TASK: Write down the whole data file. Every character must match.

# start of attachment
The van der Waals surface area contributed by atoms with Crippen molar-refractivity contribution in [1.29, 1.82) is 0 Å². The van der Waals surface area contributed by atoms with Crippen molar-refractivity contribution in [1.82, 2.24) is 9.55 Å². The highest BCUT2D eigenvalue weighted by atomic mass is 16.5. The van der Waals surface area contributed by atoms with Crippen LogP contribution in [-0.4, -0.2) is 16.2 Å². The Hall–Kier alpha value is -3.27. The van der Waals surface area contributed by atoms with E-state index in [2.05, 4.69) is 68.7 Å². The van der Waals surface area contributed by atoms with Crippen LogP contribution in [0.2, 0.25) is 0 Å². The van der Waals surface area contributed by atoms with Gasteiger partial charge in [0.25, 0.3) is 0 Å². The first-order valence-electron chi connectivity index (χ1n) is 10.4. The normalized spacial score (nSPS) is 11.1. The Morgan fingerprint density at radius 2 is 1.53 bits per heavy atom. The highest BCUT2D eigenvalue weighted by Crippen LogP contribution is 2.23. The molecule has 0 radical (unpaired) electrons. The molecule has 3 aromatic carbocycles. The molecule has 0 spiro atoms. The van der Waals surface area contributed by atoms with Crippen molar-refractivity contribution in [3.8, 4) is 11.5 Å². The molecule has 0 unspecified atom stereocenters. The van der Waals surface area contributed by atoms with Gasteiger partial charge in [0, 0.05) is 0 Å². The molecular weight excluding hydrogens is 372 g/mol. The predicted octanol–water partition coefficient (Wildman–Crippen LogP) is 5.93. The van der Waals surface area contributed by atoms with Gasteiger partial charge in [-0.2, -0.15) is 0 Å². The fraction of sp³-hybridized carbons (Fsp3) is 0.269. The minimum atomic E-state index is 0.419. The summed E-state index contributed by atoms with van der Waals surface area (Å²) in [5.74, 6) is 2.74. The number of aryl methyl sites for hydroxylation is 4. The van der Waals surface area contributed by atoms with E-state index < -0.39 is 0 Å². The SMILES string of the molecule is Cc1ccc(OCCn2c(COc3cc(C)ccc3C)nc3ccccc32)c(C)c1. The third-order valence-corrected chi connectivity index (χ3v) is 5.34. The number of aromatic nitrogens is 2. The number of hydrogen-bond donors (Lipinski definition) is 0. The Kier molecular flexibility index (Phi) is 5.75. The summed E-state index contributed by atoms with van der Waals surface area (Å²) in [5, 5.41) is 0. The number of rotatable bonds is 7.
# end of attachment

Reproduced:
The van der Waals surface area contributed by atoms with Crippen molar-refractivity contribution in [1.29, 1.82) is 0 Å². The van der Waals surface area contributed by atoms with Crippen molar-refractivity contribution in [1.82, 2.24) is 9.55 Å². The highest BCUT2D eigenvalue weighted by atomic mass is 16.5. The van der Waals surface area contributed by atoms with Crippen LogP contribution in [-0.4, -0.2) is 16.2 Å². The Hall–Kier alpha value is -3.27. The van der Waals surface area contributed by atoms with E-state index in [2.05, 4.69) is 68.7 Å². The van der Waals surface area contributed by atoms with Crippen LogP contribution in [0.2, 0.25) is 0 Å². The van der Waals surface area contributed by atoms with Gasteiger partial charge in [0.25, 0.3) is 0 Å². The first-order valence-electron chi connectivity index (χ1n) is 10.4. The normalized spacial score (nSPS) is 11.1. The Morgan fingerprint density at radius 2 is 1.53 bits per heavy atom. The highest BCUT2D eigenvalue weighted by Crippen LogP contribution is 2.23. The molecule has 0 radical (unpaired) electrons. The molecule has 3 aromatic carbocycles. The molecule has 0 spiro atoms. The van der Waals surface area contributed by atoms with Crippen molar-refractivity contribution in [3.8, 4) is 11.5 Å². The molecule has 0 unspecified atom stereocenters. The van der Waals surface area contributed by atoms with Gasteiger partial charge in [0, 0.05) is 0 Å². The molecular weight excluding hydrogens is 372 g/mol. The predicted octanol–water partition coefficient (Wildman–Crippen LogP) is 5.93. The van der Waals surface area contributed by atoms with Gasteiger partial charge in [-0.2, -0.15) is 0 Å². The fraction of sp³-hybridized carbons (Fsp3) is 0.269. The minimum atomic E-state index is 0.419. The summed E-state index contributed by atoms with van der Waals surface area (Å²) in [5.74, 6) is 2.74. The number of aryl methyl sites for hydroxylation is 4. The van der Waals surface area contributed by atoms with E-state index < -0.39 is 0 Å². The SMILES string of the molecule is Cc1ccc(OCCn2c(COc3cc(C)ccc3C)nc3ccccc32)c(C)c1. The third-order valence-corrected chi connectivity index (χ3v) is 5.34. The number of aromatic nitrogens is 2. The number of hydrogen-bond donors (Lipinski definition) is 0. The Kier molecular flexibility index (Phi) is 5.75. The summed E-state index contributed by atoms with van der Waals surface area (Å²) in [5, 5.41) is 0. The number of rotatable bonds is 7.